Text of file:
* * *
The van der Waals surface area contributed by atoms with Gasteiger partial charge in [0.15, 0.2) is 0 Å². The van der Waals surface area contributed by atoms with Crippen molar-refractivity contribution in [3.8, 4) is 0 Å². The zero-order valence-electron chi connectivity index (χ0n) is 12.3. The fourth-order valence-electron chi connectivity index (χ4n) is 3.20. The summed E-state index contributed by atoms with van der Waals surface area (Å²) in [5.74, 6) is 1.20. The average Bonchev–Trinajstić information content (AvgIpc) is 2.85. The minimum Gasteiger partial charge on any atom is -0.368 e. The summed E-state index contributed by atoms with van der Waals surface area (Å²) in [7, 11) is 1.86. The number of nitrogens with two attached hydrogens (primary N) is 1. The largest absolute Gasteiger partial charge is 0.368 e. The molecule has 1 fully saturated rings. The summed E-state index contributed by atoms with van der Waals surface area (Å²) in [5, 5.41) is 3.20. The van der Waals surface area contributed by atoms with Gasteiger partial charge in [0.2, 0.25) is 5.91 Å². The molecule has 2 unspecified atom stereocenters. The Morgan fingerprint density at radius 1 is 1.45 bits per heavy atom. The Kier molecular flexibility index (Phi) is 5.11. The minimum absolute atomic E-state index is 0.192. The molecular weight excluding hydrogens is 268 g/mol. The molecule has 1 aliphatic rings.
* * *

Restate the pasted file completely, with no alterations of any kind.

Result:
The van der Waals surface area contributed by atoms with Gasteiger partial charge in [0.15, 0.2) is 0 Å². The van der Waals surface area contributed by atoms with Crippen molar-refractivity contribution in [3.8, 4) is 0 Å². The zero-order valence-electron chi connectivity index (χ0n) is 12.3. The fourth-order valence-electron chi connectivity index (χ4n) is 3.20. The summed E-state index contributed by atoms with van der Waals surface area (Å²) in [5.74, 6) is 1.20. The average Bonchev–Trinajstić information content (AvgIpc) is 2.85. The minimum Gasteiger partial charge on any atom is -0.368 e. The summed E-state index contributed by atoms with van der Waals surface area (Å²) in [7, 11) is 1.86. The number of nitrogens with two attached hydrogens (primary N) is 1. The largest absolute Gasteiger partial charge is 0.368 e. The molecule has 1 fully saturated rings. The summed E-state index contributed by atoms with van der Waals surface area (Å²) in [5, 5.41) is 3.20. The van der Waals surface area contributed by atoms with Gasteiger partial charge in [0.2, 0.25) is 5.91 Å². The molecule has 2 unspecified atom stereocenters. The Morgan fingerprint density at radius 1 is 1.45 bits per heavy atom. The Kier molecular flexibility index (Phi) is 5.11. The minimum absolute atomic E-state index is 0.192. The molecular weight excluding hydrogens is 268 g/mol. The molecule has 1 aliphatic rings.